The vicar’s Salle recommended the Asylum of Saint-Paul-de-Mausole in Saint-Rémy de Provence. Olive trees and fields surrounded it. It was a 12 century Augustin monastery that was reconverted; Vincent voluntarily checked himself and stayed there for a year. His brother had arranged two rooms side by side, one as a studio and the other as his bedroom. His diagnosis was from nerves to alcoholism to syphilis or exhaustion breakdown. Van Gogh and Salles left Arles on Wednesday, 8 May 1889, for the Asylum.
On Wednesday, 8 May 1889, Vincent and Frederic Salle made their way to the Asylum. Vincent was convinced that the people attempted to poison him; he was indeed considered a lunatic, and the children bullied him whenever they came across the weird flemish artist.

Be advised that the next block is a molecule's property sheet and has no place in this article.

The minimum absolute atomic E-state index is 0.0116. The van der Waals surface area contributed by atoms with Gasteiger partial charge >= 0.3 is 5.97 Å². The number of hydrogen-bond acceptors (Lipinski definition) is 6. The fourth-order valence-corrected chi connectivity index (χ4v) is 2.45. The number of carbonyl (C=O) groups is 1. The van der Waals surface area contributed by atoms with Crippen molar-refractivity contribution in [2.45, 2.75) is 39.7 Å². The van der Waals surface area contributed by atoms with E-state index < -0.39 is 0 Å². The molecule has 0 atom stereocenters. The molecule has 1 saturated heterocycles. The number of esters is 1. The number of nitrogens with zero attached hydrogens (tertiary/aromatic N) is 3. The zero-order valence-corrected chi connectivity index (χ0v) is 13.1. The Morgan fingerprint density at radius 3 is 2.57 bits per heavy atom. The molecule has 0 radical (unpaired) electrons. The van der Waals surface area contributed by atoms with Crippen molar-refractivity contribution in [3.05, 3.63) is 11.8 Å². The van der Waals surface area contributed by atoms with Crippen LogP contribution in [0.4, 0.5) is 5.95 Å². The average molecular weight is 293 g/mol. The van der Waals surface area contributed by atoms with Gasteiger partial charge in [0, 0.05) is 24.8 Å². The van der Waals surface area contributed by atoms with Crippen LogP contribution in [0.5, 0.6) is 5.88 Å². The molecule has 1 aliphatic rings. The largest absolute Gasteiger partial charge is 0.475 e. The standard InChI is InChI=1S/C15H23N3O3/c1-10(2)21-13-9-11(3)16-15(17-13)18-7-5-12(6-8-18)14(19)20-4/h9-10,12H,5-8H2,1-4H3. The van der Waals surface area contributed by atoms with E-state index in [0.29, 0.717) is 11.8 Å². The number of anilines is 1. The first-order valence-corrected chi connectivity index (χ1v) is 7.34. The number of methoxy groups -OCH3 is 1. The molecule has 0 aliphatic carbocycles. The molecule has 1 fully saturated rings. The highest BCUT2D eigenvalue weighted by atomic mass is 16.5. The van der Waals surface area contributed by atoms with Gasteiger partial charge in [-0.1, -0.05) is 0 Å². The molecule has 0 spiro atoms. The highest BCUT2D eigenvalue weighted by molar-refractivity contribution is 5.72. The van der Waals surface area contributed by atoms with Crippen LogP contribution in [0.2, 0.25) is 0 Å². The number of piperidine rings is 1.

During his confinement, he painted around fifty paintings but signed only seven; the Iris, the roses, and others still live he painted of the Asylum’s garden. He painted; The reaper from his window with a faint smile, which he saw as representing death. In November, Vincent’s art was accepted to be exhibited at the Solon des Refuses along with Renoir, Cezanne, and Toulouse. He sent six paintings, including the Iris and the starry night. On 31 January 1890, Vincent became godfather to Vincent Willem, Theo, and Jo’s baby boy. Another good news was that Theo sold the Red Vineyards for 400 francs; He hoped this good news would bring his brother the encouragement he needed.
Sunflowers in a VasSunflowers in a VasScabious and Asters and Marigolds